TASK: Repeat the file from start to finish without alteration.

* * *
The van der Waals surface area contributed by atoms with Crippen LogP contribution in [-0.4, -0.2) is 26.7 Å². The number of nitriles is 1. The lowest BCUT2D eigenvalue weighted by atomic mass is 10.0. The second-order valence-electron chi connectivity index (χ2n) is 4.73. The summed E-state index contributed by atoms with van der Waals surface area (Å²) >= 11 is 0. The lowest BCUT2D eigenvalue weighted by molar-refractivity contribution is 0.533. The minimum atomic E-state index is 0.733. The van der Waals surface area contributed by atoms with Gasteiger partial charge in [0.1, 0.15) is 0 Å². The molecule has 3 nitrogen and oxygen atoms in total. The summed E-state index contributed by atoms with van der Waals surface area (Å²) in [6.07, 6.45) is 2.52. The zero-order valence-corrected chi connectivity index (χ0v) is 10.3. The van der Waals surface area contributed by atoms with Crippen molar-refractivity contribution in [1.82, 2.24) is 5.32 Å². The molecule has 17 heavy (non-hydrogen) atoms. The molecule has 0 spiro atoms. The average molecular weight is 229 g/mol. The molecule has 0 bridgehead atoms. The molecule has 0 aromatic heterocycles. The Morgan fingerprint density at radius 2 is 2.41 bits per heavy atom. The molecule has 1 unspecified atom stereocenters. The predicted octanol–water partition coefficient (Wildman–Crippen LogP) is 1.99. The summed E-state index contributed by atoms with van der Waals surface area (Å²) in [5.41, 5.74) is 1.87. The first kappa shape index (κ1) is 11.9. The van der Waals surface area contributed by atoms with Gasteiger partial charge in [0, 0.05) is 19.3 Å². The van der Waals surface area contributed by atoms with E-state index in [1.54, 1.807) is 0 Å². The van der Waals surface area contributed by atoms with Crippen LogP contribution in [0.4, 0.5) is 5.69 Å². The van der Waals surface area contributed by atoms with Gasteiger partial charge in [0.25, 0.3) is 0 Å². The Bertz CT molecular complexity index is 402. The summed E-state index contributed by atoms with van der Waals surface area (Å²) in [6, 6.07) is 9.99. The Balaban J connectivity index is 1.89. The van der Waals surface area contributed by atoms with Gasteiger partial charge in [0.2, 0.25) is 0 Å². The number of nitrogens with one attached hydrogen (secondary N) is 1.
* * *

The van der Waals surface area contributed by atoms with Crippen LogP contribution in [-0.4, -0.2) is 26.7 Å². The number of nitriles is 1. The lowest BCUT2D eigenvalue weighted by atomic mass is 10.0. The second-order valence-electron chi connectivity index (χ2n) is 4.73. The summed E-state index contributed by atoms with van der Waals surface area (Å²) >= 11 is 0. The lowest BCUT2D eigenvalue weighted by molar-refractivity contribution is 0.533. The minimum atomic E-state index is 0.733. The van der Waals surface area contributed by atoms with Gasteiger partial charge in [0.1, 0.15) is 0 Å². The molecule has 3 nitrogen and oxygen atoms in total. The summed E-state index contributed by atoms with van der Waals surface area (Å²) in [6.07, 6.45) is 2.52. The zero-order valence-corrected chi connectivity index (χ0v) is 10.3. The van der Waals surface area contributed by atoms with Crippen molar-refractivity contribution in [1.82, 2.24) is 5.32 Å². The molecule has 17 heavy (non-hydrogen) atoms. The molecule has 0 spiro atoms. The average molecular weight is 229 g/mol. The molecule has 0 bridgehead atoms. The molecule has 0 aromatic heterocycles. The Morgan fingerprint density at radius 2 is 2.41 bits per heavy atom. The molecule has 1 unspecified atom stereocenters. The predicted octanol–water partition coefficient (Wildman–Crippen LogP) is 1.99. The summed E-state index contributed by atoms with van der Waals surface area (Å²) in [5.41, 5.74) is 1.87. The first kappa shape index (κ1) is 11.9. The van der Waals surface area contributed by atoms with Gasteiger partial charge in [0, 0.05) is 19.3 Å². The van der Waals surface area contributed by atoms with E-state index in [1.54, 1.807) is 0 Å². The van der Waals surface area contributed by atoms with Crippen LogP contribution in [0.4, 0.5) is 5.69 Å². The van der Waals surface area contributed by atoms with Gasteiger partial charge in [0.25, 0.3) is 0 Å². The Bertz CT molecular complexity index is 402. The summed E-state index contributed by atoms with van der Waals surface area (Å²) in [6, 6.07) is 9.99. The Balaban J connectivity index is 1.89. The van der Waals surface area contributed by atoms with Gasteiger partial charge in [0.2, 0.25) is 0 Å². The number of nitrogens with one attached hydrogen (secondary N) is 1.